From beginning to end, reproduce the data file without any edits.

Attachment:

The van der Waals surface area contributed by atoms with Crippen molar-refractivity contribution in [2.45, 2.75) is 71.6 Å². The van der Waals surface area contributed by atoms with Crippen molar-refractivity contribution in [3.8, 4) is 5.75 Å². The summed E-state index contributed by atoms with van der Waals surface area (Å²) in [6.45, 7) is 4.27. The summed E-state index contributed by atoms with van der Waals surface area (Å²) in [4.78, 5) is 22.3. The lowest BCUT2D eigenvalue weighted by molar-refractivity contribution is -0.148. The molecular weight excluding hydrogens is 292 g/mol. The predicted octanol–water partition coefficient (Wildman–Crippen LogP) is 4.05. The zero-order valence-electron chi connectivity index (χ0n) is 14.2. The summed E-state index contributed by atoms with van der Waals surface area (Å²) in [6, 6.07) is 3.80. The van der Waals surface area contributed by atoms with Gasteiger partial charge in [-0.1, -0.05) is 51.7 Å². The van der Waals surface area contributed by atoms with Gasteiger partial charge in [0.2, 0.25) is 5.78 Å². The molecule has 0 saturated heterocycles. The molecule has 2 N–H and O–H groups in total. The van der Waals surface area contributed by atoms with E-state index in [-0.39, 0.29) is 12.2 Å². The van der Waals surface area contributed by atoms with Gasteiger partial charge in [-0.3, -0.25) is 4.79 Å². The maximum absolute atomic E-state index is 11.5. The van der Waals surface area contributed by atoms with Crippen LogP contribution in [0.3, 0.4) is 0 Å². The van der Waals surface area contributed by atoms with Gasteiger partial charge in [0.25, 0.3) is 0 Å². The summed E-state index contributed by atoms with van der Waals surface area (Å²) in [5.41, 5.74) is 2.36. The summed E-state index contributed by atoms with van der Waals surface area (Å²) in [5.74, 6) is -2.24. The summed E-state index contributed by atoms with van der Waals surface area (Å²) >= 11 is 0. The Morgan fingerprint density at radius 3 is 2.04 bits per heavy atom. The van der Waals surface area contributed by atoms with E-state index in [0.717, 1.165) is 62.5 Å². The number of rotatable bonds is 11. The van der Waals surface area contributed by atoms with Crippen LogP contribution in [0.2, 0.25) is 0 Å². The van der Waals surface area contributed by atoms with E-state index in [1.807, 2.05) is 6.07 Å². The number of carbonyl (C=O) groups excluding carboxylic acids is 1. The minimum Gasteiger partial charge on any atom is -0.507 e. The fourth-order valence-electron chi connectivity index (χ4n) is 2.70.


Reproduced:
The van der Waals surface area contributed by atoms with Crippen molar-refractivity contribution in [2.45, 2.75) is 71.6 Å². The van der Waals surface area contributed by atoms with Crippen molar-refractivity contribution in [3.8, 4) is 5.75 Å². The summed E-state index contributed by atoms with van der Waals surface area (Å²) in [6.45, 7) is 4.27. The summed E-state index contributed by atoms with van der Waals surface area (Å²) in [4.78, 5) is 22.3. The lowest BCUT2D eigenvalue weighted by molar-refractivity contribution is -0.148. The molecular weight excluding hydrogens is 292 g/mol. The predicted octanol–water partition coefficient (Wildman–Crippen LogP) is 4.05. The zero-order valence-electron chi connectivity index (χ0n) is 14.2. The summed E-state index contributed by atoms with van der Waals surface area (Å²) in [6, 6.07) is 3.80. The van der Waals surface area contributed by atoms with Gasteiger partial charge in [-0.1, -0.05) is 51.7 Å². The van der Waals surface area contributed by atoms with Gasteiger partial charge in [0.2, 0.25) is 5.78 Å². The molecule has 0 saturated heterocycles. The molecule has 2 N–H and O–H groups in total. The van der Waals surface area contributed by atoms with E-state index in [-0.39, 0.29) is 12.2 Å². The van der Waals surface area contributed by atoms with Gasteiger partial charge in [-0.3, -0.25) is 4.79 Å². The maximum absolute atomic E-state index is 11.5. The van der Waals surface area contributed by atoms with Crippen LogP contribution in [0.3, 0.4) is 0 Å². The van der Waals surface area contributed by atoms with Gasteiger partial charge in [0.25, 0.3) is 0 Å². The summed E-state index contributed by atoms with van der Waals surface area (Å²) in [5.41, 5.74) is 2.36. The summed E-state index contributed by atoms with van der Waals surface area (Å²) in [5.74, 6) is -2.24. The summed E-state index contributed by atoms with van der Waals surface area (Å²) >= 11 is 0. The Morgan fingerprint density at radius 3 is 2.04 bits per heavy atom. The van der Waals surface area contributed by atoms with E-state index in [0.717, 1.165) is 62.5 Å². The number of rotatable bonds is 11. The van der Waals surface area contributed by atoms with Crippen LogP contribution in [0.2, 0.25) is 0 Å². The van der Waals surface area contributed by atoms with E-state index in [1.807, 2.05) is 6.07 Å². The number of carbonyl (C=O) groups excluding carboxylic acids is 1. The minimum Gasteiger partial charge on any atom is -0.507 e. The fourth-order valence-electron chi connectivity index (χ4n) is 2.70.